Yes it is. When eggs are taken from a woman's ovary, only a portion
are taken. Generally hormones are used prior to the egg removal to
mature more eggs all at once. Nonetheless, many more eggs are left in
the ovaries. This is why an egg donor could donate eggs, yet not give
up her own fertility. Genesis IVF explains the procedure of egg
donation and retrieval this way, "Medical Protocol: The medical
protocol involved will be dictated by the physician monitoring the
cycle. The egg donor and recipient mother will have their cycles
synchronized together. The egg donor will endure approximately 10-14
days of injections on a daily basis using hormone medications to
stimulate the ovaries to produce multiple follicles. The donor needs
to be available for several doctor's office visits for monitoring of
the growth of the follicles. Ultrasound and blood level monitoring
will be performed. Egg Retrieval: Once the follicles are at the size
and maturity needed, the doctor will instruct you to administer an hcg
injection. This further matures the eggs and prepares them for the
retrieval. The procedure will take place approximately 36 hours after
the hcg injection. The eggs are aspirated under a light sedation or
general anesthesia. Minimal pain or discomfort may be experienced..."
To answer more specifically about pregnancy after such a procedure,
here is Dr. Marjorie Greenfield's response when a woman asks about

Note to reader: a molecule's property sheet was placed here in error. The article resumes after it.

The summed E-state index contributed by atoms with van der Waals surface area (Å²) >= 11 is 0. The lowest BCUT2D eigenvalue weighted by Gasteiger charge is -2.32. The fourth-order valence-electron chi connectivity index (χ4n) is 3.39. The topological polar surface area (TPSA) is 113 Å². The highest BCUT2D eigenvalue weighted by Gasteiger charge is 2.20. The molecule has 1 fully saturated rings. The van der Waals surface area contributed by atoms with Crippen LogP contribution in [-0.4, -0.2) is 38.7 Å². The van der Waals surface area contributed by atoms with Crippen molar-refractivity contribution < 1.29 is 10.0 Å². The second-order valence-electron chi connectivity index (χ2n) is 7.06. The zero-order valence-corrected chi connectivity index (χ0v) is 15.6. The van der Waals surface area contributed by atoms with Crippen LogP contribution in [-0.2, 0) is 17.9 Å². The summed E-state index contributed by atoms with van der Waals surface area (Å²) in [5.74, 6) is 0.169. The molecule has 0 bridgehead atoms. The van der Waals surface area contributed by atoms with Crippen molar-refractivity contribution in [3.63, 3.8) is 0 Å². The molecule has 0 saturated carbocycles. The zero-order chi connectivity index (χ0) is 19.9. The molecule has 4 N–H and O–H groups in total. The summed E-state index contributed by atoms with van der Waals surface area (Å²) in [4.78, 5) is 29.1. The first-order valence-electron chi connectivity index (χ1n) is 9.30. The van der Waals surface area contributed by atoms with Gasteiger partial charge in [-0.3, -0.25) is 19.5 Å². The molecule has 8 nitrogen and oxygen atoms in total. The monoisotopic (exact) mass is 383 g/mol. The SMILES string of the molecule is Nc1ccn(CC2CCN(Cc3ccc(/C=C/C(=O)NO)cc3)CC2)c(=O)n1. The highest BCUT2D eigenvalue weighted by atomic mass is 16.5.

possible negative effects of the hormones taken during the donation
procedure on her current pregancy. The questioner is pregnant after
having been an egg donor. "I was an egg donor on September 14, 2001.
I just found out that I have become pregnant and am worried about all
those hormones I took in August and September. Do I need to worry
about the possibility of multiple eggs?" As you can see from the
answer, the concern is more with the residual effects of the hormones
making it more likely to have a multiple pregnancy (i.e. twins,
triplets etc.), not with infertility.
If your question was directed to "self" egg donation where the
infertile woman undergoes the procedure to retrieve her own eggs, not
using a donor's eggs, the answer would be pretty much the same. The
difference would be that there was a problem with infertility to begin
with so presumably the odds of normal conception would be much lower.
Should you require an explanation of my answer, please request a
Clarification of Answer by
13 Aug 2002 13:05 PDT
I want to add here that if the IVF procedure is successful, the
fertilized egg implants in the uterus, and you have a pregnancy.
Changes in the uterus during pregnancy prevent the implantation of
another fertilized egg, even if fertilized naturally. Theoretically,
it would be possible that the IVF egg does not implant successfully
and a naturally fertilized egg arriving at about the same time does.
I suppose you could end up with a natural pregnancy right after the
IVF procedure, if that was more your question.
****I am not a medical professional, just a B.S. in Biology and
research on your topic****
Clarification of Answer by
13 Aug 2002 13:50 PDT
For additional explanation on the implantation portion of IVF, how
many blastocysts are typically transferred and so forth, you can go
To quote the site, "In a typical non-blastocyst in vitro fertilization
(IVF) cycle, a woman's eggs are retrieved and fertilized. If all goes
well, the embryos are transferred into the uterus three days later.
Due to the fact that it is difficult to predict on day three which
embryos are more likely to produce a pregnancy, four or more embryos
are frequently transferred in hopes that at least one will result in a
live birth. Until now, this has been a reasonable approach in order to
achieve acceptable pregnancy rates."